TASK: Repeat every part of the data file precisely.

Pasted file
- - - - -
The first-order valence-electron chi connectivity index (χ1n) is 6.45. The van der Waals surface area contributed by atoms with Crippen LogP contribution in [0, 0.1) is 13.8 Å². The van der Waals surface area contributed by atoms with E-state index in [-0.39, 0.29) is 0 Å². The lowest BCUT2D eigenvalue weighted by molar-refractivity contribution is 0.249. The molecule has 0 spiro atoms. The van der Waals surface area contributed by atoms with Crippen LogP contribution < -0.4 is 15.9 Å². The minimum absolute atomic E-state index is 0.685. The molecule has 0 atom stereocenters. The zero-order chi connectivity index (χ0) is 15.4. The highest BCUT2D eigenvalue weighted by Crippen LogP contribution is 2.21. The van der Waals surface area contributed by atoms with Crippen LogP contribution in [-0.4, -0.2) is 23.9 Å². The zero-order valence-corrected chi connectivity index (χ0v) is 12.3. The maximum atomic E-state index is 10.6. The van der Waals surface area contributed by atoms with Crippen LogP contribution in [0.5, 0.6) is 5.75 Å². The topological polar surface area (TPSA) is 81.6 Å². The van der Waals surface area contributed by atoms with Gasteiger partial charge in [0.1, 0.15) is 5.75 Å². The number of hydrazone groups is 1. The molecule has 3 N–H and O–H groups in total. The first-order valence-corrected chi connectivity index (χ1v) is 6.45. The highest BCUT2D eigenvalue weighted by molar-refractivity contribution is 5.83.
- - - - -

The first-order valence-electron chi connectivity index (χ1n) is 6.45. The van der Waals surface area contributed by atoms with Crippen LogP contribution in [0, 0.1) is 13.8 Å². The van der Waals surface area contributed by atoms with E-state index in [-0.39, 0.29) is 0 Å². The lowest BCUT2D eigenvalue weighted by molar-refractivity contribution is 0.249. The molecule has 0 spiro atoms. The van der Waals surface area contributed by atoms with Crippen LogP contribution < -0.4 is 15.9 Å². The minimum absolute atomic E-state index is 0.685. The molecule has 0 atom stereocenters. The zero-order chi connectivity index (χ0) is 15.4. The highest BCUT2D eigenvalue weighted by Crippen LogP contribution is 2.21. The van der Waals surface area contributed by atoms with Crippen LogP contribution in [-0.4, -0.2) is 23.9 Å². The zero-order valence-corrected chi connectivity index (χ0v) is 12.3. The maximum atomic E-state index is 10.6. The van der Waals surface area contributed by atoms with Crippen LogP contribution in [0.5, 0.6) is 5.75 Å². The topological polar surface area (TPSA) is 81.6 Å². The van der Waals surface area contributed by atoms with Gasteiger partial charge in [0.1, 0.15) is 5.75 Å². The number of hydrazone groups is 1. The molecule has 3 N–H and O–H groups in total. The first-order valence-corrected chi connectivity index (χ1v) is 6.45. The highest BCUT2D eigenvalue weighted by molar-refractivity contribution is 5.83.